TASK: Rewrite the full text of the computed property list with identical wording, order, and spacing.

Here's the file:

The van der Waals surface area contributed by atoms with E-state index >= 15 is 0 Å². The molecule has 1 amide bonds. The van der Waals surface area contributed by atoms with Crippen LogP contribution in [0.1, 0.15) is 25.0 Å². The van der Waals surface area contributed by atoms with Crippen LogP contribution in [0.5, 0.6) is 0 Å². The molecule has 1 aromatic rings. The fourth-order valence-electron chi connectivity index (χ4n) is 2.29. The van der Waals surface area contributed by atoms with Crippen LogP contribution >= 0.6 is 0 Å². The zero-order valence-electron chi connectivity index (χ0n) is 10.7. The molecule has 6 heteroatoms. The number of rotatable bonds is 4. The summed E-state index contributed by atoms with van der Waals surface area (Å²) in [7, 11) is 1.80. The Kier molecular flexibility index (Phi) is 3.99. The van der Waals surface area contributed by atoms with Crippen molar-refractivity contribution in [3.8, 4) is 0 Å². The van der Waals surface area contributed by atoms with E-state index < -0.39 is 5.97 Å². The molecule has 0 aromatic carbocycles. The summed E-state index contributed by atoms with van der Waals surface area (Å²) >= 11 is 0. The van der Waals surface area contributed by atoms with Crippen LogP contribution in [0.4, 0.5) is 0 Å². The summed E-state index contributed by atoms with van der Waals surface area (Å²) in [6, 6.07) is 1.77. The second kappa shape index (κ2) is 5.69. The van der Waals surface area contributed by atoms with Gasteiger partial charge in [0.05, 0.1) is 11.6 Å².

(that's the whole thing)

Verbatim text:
The van der Waals surface area contributed by atoms with E-state index >= 15 is 0 Å². The molecule has 1 amide bonds. The van der Waals surface area contributed by atoms with Crippen LogP contribution in [0.1, 0.15) is 25.0 Å². The van der Waals surface area contributed by atoms with Crippen LogP contribution in [0.5, 0.6) is 0 Å². The molecule has 1 aromatic rings. The fourth-order valence-electron chi connectivity index (χ4n) is 2.29. The van der Waals surface area contributed by atoms with Crippen LogP contribution >= 0.6 is 0 Å². The zero-order valence-electron chi connectivity index (χ0n) is 10.7. The molecule has 6 heteroatoms. The number of rotatable bonds is 4. The summed E-state index contributed by atoms with van der Waals surface area (Å²) in [7, 11) is 1.80. The Kier molecular flexibility index (Phi) is 3.99. The van der Waals surface area contributed by atoms with Crippen molar-refractivity contribution in [3.8, 4) is 0 Å². The van der Waals surface area contributed by atoms with E-state index < -0.39 is 5.97 Å². The molecule has 0 aromatic carbocycles. The summed E-state index contributed by atoms with van der Waals surface area (Å²) >= 11 is 0. The van der Waals surface area contributed by atoms with Crippen LogP contribution in [0.4, 0.5) is 0 Å². The summed E-state index contributed by atoms with van der Waals surface area (Å²) in [6, 6.07) is 1.77. The second kappa shape index (κ2) is 5.69. The van der Waals surface area contributed by atoms with Gasteiger partial charge in [0.05, 0.1) is 11.6 Å².